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    Celtic Blue New Member

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    I could use some help for ideas on this one. I figure there are some products out there, but don't know where to look or under what name.

    Problem: There is a 1.5" tall semi-square ledge leading into the garage that is about 5" inside of the garage door. This gives the Prius suspension a whack everytime we pull in. There is an incredible finish on this floor and it is somewhat slick...so that if one pulls in too slowly and it has been raining the tires will slip on the ledge. My concern is that entering the garage is going to cause some slight derangement to the alignment over time.

    What I'm looking for: A long strip (or several smaller strips) of rubber ramp (or similar material) that is roughly 1.5" tall and about 3 to 4" wide to place against the entrance lip to eliminate the ledge.

    My truck's tires and suspension are big enough that it really isn't jolted by this.

    Thanks in advanace!
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    hill High Fiber Member

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    What is it, a single car garage? No way to approach on an angle? That's what we do on our steep driveway apron.
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    Celtic Blue New Member

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    It's the third bay (single) and the Prius fits well. The Tundra hogs the double bay and won't fit in the single. Angle approach won't work for this.
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    Rokeby Member

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    Shawn,

    There is a less expensive way to get what you want... wood!

    A standard 2 by 4 is really only 1-1/2 inches X 3-1/2" inches. If you have
    access to a table saw it's a relatively simple matter to cut a 2 by for in half
    lengthwise on the diagonal. But not exactly on the corner to corner diagonal.
    The thin edge should be left about 1/4: thick, rather than a "feathered,"
    pointy, edge. This will prevent the edge breaking off in use.

    Other thoughts:
    * Carfully pick the wood for few/no knots. In the long run, hardwood
    would be better than softwood -- SPF means spruce/pine/fir, varies but
    is usually soft. "White Wood" is very soft.
    * You don't absolutely need the mini-ramps all the way across the
    opening. Two, 2-foot pieces in the right places will be more than enough
    length.
    * Paint the pieces top and bottom before you secure it to the floor --
    maybe alternating yellow and black diagonal safety stripes.
    * Although you could secure the ramps with cement capable screws,
    "Tapcons," i would suggest sticking them down with a good adhesive in a
    caulk tube.
    * You could use the pressure of the tires against the ramp to "clamp" the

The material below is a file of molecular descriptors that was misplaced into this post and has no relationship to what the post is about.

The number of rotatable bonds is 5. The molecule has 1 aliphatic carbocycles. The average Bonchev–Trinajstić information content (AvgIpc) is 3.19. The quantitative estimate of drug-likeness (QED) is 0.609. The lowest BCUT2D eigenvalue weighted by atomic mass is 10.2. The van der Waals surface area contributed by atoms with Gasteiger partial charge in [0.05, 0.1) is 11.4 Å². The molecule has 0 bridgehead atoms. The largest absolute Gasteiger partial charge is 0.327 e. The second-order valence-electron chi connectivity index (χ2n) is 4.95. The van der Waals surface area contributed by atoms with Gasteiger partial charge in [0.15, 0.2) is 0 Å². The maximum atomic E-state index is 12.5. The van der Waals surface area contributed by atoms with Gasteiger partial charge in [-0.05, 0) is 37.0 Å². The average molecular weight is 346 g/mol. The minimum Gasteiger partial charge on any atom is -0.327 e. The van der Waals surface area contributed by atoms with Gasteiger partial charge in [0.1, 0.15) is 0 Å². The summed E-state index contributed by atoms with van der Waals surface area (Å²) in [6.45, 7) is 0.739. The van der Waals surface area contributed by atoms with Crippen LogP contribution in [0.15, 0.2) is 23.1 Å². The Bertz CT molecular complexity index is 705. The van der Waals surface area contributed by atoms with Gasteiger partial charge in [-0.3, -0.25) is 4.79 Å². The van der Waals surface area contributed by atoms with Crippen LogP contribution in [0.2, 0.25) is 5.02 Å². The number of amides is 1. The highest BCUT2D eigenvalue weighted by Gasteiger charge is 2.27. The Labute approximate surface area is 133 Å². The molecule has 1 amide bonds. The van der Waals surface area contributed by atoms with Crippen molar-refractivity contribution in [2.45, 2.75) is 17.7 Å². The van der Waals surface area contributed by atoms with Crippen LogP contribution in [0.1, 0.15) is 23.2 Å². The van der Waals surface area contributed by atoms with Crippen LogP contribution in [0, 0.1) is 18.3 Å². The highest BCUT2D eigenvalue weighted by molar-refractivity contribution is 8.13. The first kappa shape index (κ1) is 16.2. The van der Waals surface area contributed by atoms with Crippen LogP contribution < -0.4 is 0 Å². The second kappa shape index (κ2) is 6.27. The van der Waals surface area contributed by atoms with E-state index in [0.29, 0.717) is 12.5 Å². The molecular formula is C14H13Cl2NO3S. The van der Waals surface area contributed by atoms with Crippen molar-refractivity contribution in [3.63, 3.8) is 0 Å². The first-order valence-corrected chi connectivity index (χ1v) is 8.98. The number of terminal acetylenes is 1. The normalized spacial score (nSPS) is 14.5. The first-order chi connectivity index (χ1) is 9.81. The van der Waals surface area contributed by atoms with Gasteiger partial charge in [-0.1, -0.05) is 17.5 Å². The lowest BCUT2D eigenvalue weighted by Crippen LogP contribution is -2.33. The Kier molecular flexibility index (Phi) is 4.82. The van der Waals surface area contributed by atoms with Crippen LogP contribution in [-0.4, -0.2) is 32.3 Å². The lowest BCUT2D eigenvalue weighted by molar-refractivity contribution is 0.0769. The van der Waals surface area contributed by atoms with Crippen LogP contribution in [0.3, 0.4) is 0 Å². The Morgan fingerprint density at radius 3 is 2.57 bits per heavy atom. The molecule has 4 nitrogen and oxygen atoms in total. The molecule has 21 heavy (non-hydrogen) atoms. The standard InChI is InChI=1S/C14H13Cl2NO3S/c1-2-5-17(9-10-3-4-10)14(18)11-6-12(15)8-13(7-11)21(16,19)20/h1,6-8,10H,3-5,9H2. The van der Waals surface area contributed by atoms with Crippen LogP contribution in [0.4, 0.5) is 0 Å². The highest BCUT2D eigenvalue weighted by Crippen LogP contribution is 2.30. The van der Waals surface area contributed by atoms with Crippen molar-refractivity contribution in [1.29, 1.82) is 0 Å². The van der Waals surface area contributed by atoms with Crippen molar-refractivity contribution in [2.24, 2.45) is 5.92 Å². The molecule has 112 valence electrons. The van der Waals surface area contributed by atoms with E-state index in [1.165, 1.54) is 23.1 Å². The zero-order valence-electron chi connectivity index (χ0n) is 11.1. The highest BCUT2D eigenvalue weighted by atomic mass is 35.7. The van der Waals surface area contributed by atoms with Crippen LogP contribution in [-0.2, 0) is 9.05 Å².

ramps in place as the adhesive dries/cures.

    Edit: All together, wood, paint, adhesive it would come to maybe $30.

    Good luck.
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    firepa63 Former Prius Owner

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    Don't worry about it. I have the same thing with my garage and have been going in and out of it for almost 5 years with my 04 Prius. I've never needed an alignment.
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    Presto Has his homepage set to PC

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    2nd the wood idea.

    Have you tried backing into the garage?
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    CBarr31 Member

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    TonyPSchaefer Your Friendly Moderator

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    I was thinking the same thing except my use for the 2x4 was to smooth the taper on the fresh QuickCrete I just mixed and poured.

    Mix and slap down some QuickCrete and run the 2x4 across the top of the high point and down to the line you marked just a few inches inside the garage door (this will make sure the door still comes down on level ground). Doing this will give you the ramp you desire with the lasting power of concrete. When you're done, you can give the QuickCrete a cover to match the garage floor.

    Take pictures before and after.
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    Rokeby Member

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    Well, duh! Why didn't I think of that, "Cheap and cheerful," as they say across
    the Pond.

    As a wooden boat builder I think wood first.

    But there have been ferrocement boats. In which case we need some rebar
    and lots of chicken wire... Oh, never mind!
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    TonyPSchaefer Your Friendly Moderator

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    Except for the size of the 2x4, the attachment is to scale.